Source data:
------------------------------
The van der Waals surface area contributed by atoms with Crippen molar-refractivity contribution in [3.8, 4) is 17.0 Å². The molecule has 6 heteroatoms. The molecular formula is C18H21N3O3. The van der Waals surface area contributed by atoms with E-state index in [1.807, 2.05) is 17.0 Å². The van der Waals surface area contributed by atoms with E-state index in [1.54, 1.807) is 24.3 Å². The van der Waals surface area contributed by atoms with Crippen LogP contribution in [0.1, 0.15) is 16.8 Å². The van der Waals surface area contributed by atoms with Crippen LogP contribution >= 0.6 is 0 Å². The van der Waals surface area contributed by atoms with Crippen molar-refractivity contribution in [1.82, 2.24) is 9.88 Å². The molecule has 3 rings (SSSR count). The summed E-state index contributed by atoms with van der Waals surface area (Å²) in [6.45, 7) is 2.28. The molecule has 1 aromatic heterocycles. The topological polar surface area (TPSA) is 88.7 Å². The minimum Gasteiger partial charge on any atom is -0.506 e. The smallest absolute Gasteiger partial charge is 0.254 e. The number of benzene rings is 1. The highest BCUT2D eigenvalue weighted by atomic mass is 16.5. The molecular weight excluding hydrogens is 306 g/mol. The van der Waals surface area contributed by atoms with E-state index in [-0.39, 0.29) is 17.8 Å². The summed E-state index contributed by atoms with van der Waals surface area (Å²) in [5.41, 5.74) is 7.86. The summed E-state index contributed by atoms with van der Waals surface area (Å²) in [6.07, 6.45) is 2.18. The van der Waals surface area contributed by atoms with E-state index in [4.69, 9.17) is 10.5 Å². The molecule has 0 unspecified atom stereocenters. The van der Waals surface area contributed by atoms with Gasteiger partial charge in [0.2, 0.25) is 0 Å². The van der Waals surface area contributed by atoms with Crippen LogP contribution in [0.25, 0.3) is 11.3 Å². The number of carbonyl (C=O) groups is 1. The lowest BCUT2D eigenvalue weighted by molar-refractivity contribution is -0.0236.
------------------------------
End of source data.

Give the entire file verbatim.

The van der Waals surface area contributed by atoms with Crippen molar-refractivity contribution in [3.8, 4) is 17.0 Å². The molecule has 6 heteroatoms. The molecular formula is C18H21N3O3. The van der Waals surface area contributed by atoms with E-state index in [1.807, 2.05) is 17.0 Å². The van der Waals surface area contributed by atoms with E-state index in [1.54, 1.807) is 24.3 Å². The van der Waals surface area contributed by atoms with Crippen LogP contribution in [0.1, 0.15) is 16.8 Å². The van der Waals surface area contributed by atoms with Crippen LogP contribution >= 0.6 is 0 Å². The van der Waals surface area contributed by atoms with Crippen molar-refractivity contribution in [1.82, 2.24) is 9.88 Å². The molecule has 3 rings (SSSR count). The summed E-state index contributed by atoms with van der Waals surface area (Å²) in [6.45, 7) is 2.28. The molecule has 1 aromatic heterocycles. The topological polar surface area (TPSA) is 88.7 Å². The minimum Gasteiger partial charge on any atom is -0.506 e. The smallest absolute Gasteiger partial charge is 0.254 e. The number of benzene rings is 1. The highest BCUT2D eigenvalue weighted by atomic mass is 16.5. The molecular weight excluding hydrogens is 306 g/mol. The van der Waals surface area contributed by atoms with E-state index in [-0.39, 0.29) is 17.8 Å². The summed E-state index contributed by atoms with van der Waals surface area (Å²) in [5.41, 5.74) is 7.86. The summed E-state index contributed by atoms with van der Waals surface area (Å²) in [6.07, 6.45) is 2.18. The van der Waals surface area contributed by atoms with E-state index in [4.69, 9.17) is 10.5 Å². The molecule has 0 unspecified atom stereocenters. The van der Waals surface area contributed by atoms with Gasteiger partial charge in [0.2, 0.25) is 0 Å². The van der Waals surface area contributed by atoms with Crippen LogP contribution in [0.25, 0.3) is 11.3 Å². The number of carbonyl (C=O) groups is 1. The lowest BCUT2D eigenvalue weighted by molar-refractivity contribution is -0.0236.